Headlines about banks’ risks to the financial system continue to dominate financial news.
Bank of America performed poorly on the Federal Reserve’s financial stress tests and regulators criticized Goldman Sachs’ and JPMorgan Chase’s financing plans, leading both to lower their planned dividends and share buybacks.
And Citibank’s hefty build-up of its financial trading business raises doubts about whether it is controlling risk properly.
These results suggest that some of the biggest banks remain at risk.
And yet, bankers are insisting that the post-crisis task of strengthening regulation and building a safer financial system has nearly been completed, with some citing recent studies of bank safety to support this argument.
So which is it? Are banks still at risk or has post-crisis regulatory reform done its job?
The 2008 financial crisis highlighted two dangerous features of today’s financial system.
First, governments will bail out the largest banks rather than let them collapse and damage the economy.
Second, and worse, being too big to fail helps large banks grow even larger as creditors and trading partners prefer to work with banks that have an implicit government guarantee.
Too-big-to-fail banks enjoy lower interest rates on debt than their mid-size counterparts because lenders know that the bonds or trading contracts that such banks issue will be paid even if the bank itself fails.
Before, during, and just after the 2007-2008 financial crisis, this provided an advantage equivalent to more than one-third of the largest US banks’ equity value.
Bailouts of too-big-to-fail banks are unpopular among economists, policymakers and taxpayers who resent special deals for financial bigwigs.
Public anger gave regulators in the United States and elsewhere widespread support after the financial crisis to set higher capital and other safety requirements.
And more regulatory changes are in the works.
New studies, including important ones from the International Monetary Fund and the US Government Accountability Office, do indeed show that the long-term boost afforded to too-big-to-fail banks like Citigroup, JPMorgan Chase and Bank of America is declining from its pre-crisis high.
This is good news.
The bad news is that US bank representatives cite these studies when claiming, in the financial media and presumably to their favorite members of congress, that the too-big-to-fail phenomenon has been contained and that the time has come for regulators to back off.
This is a dangerous idea for several reasons.
For starters, the IMF’s research and similar studies show that the likelihood of a bailout over the life of the bonds already issued by banks is indeed now lower but the studies do not specify why.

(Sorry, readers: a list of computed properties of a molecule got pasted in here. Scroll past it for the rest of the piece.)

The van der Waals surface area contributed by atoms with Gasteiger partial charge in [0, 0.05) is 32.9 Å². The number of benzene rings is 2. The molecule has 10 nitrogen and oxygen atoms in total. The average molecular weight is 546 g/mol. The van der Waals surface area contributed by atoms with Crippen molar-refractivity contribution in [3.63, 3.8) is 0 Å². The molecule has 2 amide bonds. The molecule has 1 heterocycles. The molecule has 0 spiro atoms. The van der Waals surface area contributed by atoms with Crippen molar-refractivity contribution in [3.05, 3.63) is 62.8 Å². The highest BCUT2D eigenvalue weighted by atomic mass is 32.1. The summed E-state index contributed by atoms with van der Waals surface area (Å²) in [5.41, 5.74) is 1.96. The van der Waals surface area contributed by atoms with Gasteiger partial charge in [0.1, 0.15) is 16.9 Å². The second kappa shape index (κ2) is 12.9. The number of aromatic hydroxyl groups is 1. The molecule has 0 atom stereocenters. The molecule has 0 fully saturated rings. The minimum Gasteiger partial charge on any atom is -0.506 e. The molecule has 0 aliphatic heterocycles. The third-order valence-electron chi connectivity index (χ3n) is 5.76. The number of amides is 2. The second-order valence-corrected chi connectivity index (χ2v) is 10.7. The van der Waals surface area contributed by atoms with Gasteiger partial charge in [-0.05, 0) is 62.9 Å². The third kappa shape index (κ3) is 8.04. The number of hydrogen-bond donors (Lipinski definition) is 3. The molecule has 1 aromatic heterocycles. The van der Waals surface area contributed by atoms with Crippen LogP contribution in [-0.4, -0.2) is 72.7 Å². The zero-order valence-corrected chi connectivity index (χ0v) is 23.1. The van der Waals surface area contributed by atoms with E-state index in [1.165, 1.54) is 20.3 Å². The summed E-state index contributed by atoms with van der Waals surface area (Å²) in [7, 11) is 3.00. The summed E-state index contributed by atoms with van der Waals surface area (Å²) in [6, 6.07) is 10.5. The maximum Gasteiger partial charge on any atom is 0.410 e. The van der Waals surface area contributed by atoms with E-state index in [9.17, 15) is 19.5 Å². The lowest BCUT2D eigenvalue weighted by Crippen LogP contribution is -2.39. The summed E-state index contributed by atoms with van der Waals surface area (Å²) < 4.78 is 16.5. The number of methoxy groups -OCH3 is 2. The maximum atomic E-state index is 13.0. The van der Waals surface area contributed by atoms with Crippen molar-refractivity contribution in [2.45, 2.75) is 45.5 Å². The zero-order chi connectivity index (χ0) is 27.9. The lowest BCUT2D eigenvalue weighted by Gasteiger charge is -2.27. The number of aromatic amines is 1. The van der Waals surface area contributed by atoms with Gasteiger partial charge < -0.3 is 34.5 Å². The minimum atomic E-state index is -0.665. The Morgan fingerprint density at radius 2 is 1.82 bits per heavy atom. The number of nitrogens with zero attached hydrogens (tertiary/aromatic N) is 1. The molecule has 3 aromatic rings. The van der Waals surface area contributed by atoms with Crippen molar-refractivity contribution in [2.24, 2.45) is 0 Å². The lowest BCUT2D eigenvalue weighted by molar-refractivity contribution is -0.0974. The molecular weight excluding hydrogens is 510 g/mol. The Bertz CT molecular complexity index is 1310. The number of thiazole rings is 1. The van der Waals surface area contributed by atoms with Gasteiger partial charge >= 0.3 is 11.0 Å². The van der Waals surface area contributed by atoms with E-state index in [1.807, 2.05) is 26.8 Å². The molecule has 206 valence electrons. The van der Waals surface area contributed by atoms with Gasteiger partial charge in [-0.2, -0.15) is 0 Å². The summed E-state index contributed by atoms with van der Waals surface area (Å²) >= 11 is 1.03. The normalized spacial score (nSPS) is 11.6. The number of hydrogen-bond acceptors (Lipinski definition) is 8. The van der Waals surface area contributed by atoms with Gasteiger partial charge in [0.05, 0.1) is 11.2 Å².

Lower bailout risk could reflect the perception that the regulation already in place is appropriate and complete. Or bond-market participants may expect that new regulations, like the stress tests, will finish the job.
The studies could be telling us that investors believe that regulators are on the case and have enough political support to implement further safeguards. Or they could think that the economy is currently strong enough that the banks will not fail before the bonds are paid off in a few years.
The second reason why such studies should not deter regulators from continued intelligent action is that the research focuses on long-term debt.
But that is not the right place to look nowadays because regulators are positioning long-term debt to take the hit in a meltdown while making banks’ extremely profitable – and far more volatile – short-term debt and trading operations more certain to be paid in full.
As a result, traders choose too-big-to-fail banks, rather than mid-size institutions, as counter-parties for their short-term trades, causing the large banks’ trading books – and, hence, their profits – to surge.
Measuring the boost to short-term debt is not easy but it is most likely quite large.
The major banks’ recent effort, led by Citigroup, to convince the US Congress to repeal a key provision of the 2010 Dodd-Frank Wall Street Reform and Consumer Protection Act that would have pushed much of their short-term trading to distant affiliates (which are not too big to fail) reinforces this interpretation.
The banks know that they will receive more business if they run their trading desks from the part of their corporate group that has the strongest government backing.
The third reason to be wary of bankers’ confidence that the regulatory job is complete is that once they believe it, they will behave accordingly – less frightened of failure and thus willing to take on more risk.
That seems to have been the case before the financial crisis and there is no business or psychological reason to think that it will not happen again.
Regulators must not be deterred by bank lobbying or studies that measure neither the short-term boost afforded by a bank’s too-big-to-fail status nor how much of the perception of increased safety can be attributed to the regulations in place and the expectation of additional good regulation.
In the absence of such studies, regulators must use their own judgment and intelligence.
If “too big to fail” also means “too big to regulate”, the perception of increased safety will not last long.
Copyright: Project Syndicate
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